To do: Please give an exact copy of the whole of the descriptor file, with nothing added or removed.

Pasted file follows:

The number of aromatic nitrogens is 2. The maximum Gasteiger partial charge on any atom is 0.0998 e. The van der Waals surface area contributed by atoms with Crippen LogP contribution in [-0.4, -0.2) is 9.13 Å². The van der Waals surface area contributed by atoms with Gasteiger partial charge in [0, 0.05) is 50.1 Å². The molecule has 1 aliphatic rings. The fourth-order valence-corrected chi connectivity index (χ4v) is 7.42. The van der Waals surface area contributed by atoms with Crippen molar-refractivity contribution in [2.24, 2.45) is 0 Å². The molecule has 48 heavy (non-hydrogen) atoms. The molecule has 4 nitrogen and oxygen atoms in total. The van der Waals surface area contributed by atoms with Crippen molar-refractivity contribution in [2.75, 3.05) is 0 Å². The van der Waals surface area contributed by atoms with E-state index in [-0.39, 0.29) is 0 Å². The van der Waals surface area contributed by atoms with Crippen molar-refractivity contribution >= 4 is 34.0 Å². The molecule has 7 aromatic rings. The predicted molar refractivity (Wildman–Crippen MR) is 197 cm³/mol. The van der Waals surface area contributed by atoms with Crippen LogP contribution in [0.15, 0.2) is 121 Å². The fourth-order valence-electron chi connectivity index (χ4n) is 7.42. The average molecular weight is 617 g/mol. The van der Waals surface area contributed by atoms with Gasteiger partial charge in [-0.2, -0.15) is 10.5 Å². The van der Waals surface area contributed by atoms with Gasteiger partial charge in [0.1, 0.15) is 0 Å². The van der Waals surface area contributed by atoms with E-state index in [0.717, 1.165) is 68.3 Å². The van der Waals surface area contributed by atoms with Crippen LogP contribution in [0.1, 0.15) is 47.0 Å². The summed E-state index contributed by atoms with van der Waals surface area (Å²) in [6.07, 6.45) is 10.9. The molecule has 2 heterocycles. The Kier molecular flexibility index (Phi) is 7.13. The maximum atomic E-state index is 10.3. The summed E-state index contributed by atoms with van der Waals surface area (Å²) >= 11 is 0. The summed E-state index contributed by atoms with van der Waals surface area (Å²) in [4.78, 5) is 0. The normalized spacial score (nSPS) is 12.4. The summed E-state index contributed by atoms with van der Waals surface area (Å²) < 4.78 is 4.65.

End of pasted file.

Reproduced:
The number of aromatic nitrogens is 2. The maximum Gasteiger partial charge on any atom is 0.0998 e. The van der Waals surface area contributed by atoms with Crippen LogP contribution in [-0.4, -0.2) is 9.13 Å². The van der Waals surface area contributed by atoms with Gasteiger partial charge in [0, 0.05) is 50.1 Å². The molecule has 1 aliphatic rings. The fourth-order valence-corrected chi connectivity index (χ4v) is 7.42. The van der Waals surface area contributed by atoms with Crippen molar-refractivity contribution in [2.24, 2.45) is 0 Å². The molecule has 48 heavy (non-hydrogen) atoms. The molecule has 4 nitrogen and oxygen atoms in total. The van der Waals surface area contributed by atoms with Crippen molar-refractivity contribution in [2.75, 3.05) is 0 Å². The van der Waals surface area contributed by atoms with E-state index in [-0.39, 0.29) is 0 Å². The van der Waals surface area contributed by atoms with Crippen molar-refractivity contribution >= 4 is 34.0 Å². The molecule has 7 aromatic rings. The predicted molar refractivity (Wildman–Crippen MR) is 197 cm³/mol. The van der Waals surface area contributed by atoms with Crippen LogP contribution in [0.15, 0.2) is 121 Å². The fourth-order valence-electron chi connectivity index (χ4n) is 7.42. The average molecular weight is 617 g/mol. The van der Waals surface area contributed by atoms with Gasteiger partial charge in [-0.2, -0.15) is 10.5 Å². The van der Waals surface area contributed by atoms with Gasteiger partial charge in [0.1, 0.15) is 0 Å². The van der Waals surface area contributed by atoms with E-state index in [0.717, 1.165) is 68.3 Å². The van der Waals surface area contributed by atoms with Crippen LogP contribution in [0.1, 0.15) is 47.0 Å². The summed E-state index contributed by atoms with van der Waals surface area (Å²) in [6.07, 6.45) is 10.9. The molecule has 2 heterocycles. The Kier molecular flexibility index (Phi) is 7.13. The maximum atomic E-state index is 10.3. The summed E-state index contributed by atoms with van der Waals surface area (Å²) >= 11 is 0. The summed E-state index contributed by atoms with van der Waals surface area (Å²) in [4.78, 5) is 0. The normalized spacial score (nSPS) is 12.4. The summed E-state index contributed by atoms with van der Waals surface area (Å²) < 4.78 is 4.65.